The use of perinatal 6-Hydroxydopamine to produce a rodent model of Lesch-Nyhan disease

Darin J. Knapp, George R. Breese

Research output: Chapter in Book/Report/Conference proceedingChapter

  • 3 Citations

Abstract

Lesch-Nyhan disease is a neurologically, metabolically, and behaviorally devastating condition that has eluded complete characterization and adequate treatment. While it is known that the disease is intimately associated with dysfunction of the hypoxanthine phosphoribosyltransferase 1 (HPRT1) gene that codes for an enzyme of purine metabolism (hypoxanthine-guanine phosphoribosyltransferase) and is associated with neurological, behavioral, as well as metabolic dysfunction, the mechanisms of the neurobehavioral manifestations are as yet unclear. However, discoveries over the past few decades not only have created useful novel animal models (e.g., the HPRT-deficient mouse and the serendipitously discovered perinatal 6-hydroxydopamine (6-OHDA lesion model), but also have expanded into epigenetic, genomic, and proteomic approaches to better understand the mechanisms underlying this disease. The perinatal 6-OHDA model, in addition to modeling self-injury and dopamine depletion in the clinical condition, also underscores the profound importance of development in the differential course of maladaptive progression in the face of a common/single neurotoxic insult at different ages. Recent developments from clinical and basic science efforts attest to the fact that while the disease would seem to have a simple single gene defect at its core, the manifestations of this defect are profound and unexpectedly diverse. Future efforts employing the 6-OHDA model and others in the context of the novel technologies of genome editing, chemo-and opto-genetics, epigenetics, and further studies on the mechanisms of stress-induced maladaptations in brain all hold promise in taking our understanding of this disease to the next level.

LanguageEnglish (US)
Title of host publicationCurrent Topics in Behavioral Neurosciences
PublisherSpringer Verlag
Pages265-277
Number of pages13
DOIs
StatePublished - Apr 1 2016

Publication series

NameCurrent Topics in Behavioral Neurosciences
Volume29
ISSN (Print)1866-3370
ISSN (Electronic)1866-3389

Fingerprint

Lesch-Nyhan Syndrome
Oxidopamine
Hypoxanthine Phosphoribosyltransferase
Rodentia
Epigenomics
Neurobehavioral Manifestations
Inborn Genetic Diseases
Proteomics
Dopamine
Animal Models
Technology
Wounds and Injuries
Brain
Enzymes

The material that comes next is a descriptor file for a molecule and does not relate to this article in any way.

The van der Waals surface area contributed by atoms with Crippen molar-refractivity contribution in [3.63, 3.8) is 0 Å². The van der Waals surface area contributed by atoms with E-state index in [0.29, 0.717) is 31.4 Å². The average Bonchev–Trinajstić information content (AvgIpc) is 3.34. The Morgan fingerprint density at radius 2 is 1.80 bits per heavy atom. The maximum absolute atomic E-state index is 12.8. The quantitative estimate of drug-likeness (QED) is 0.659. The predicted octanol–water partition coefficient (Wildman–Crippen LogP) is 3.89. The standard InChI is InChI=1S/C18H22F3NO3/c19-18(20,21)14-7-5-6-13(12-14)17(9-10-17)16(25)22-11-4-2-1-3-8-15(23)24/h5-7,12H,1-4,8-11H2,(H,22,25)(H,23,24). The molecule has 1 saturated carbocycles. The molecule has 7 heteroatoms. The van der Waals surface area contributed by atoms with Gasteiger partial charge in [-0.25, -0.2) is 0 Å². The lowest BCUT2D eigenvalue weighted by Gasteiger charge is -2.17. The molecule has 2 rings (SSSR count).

Genes

Keywords

  • 6-hydroxydopamine 6-OHDA
  • Animal models
  • L-DOPA
  • Lesch-Nyhan disease
  • Perinatal
  • Rats
  • Self-injurious behavior

ASJC Scopus subject areas

  • Behavioral Neuroscience

Cite this

Knapp, D. J., & Breese, G. R. (2016). The use of perinatal 6-Hydroxydopamine to produce a rodent model of Lesch-Nyhan disease. In Current Topics in Behavioral Neurosciences (pp. 265-277). (Current Topics in Behavioral Neurosciences; Vol. 29). Springer Verlag. DOI: 10.1007/7854_2016_444

The use of perinatal 6-Hydroxydopamine to produce a rodent model of Lesch-Nyhan disease. / Knapp, Darin J.; Breese, George R.

Current Topics in Behavioral Neurosciences. Springer Verlag, 2016. p. 265-277 (Current Topics in Behavioral Neurosciences; Vol. 29).

Research output: Chapter in Book/Report/Conference proceedingChapter

Knapp, DJ & Breese, GR 2016, The use of perinatal 6-Hydroxydopamine to produce a rodent model of Lesch-Nyhan disease. in Current Topics in Behavioral Neurosciences. Current Topics in Behavioral Neurosciences, vol. 29, Springer Verlag, pp. 265-277. DOI: 10.1007/7854_2016_444
Knapp DJ, Breese GR. The use of perinatal 6-Hydroxydopamine to produce a rodent model of Lesch-Nyhan disease. In Current Topics in Behavioral Neurosciences. Springer Verlag. 2016. p. 265-277. (Current Topics in Behavioral Neurosciences). Available from, DOI: 10.1007/7854_2016_444
Knapp, Darin J. ; Breese, George R./ The use of perinatal 6-Hydroxydopamine to produce a rodent model of Lesch-Nyhan disease. Current Topics in Behavioral Neurosciences. Springer Verlag, 2016. pp. 265-277 (Current Topics in Behavioral Neurosciences).
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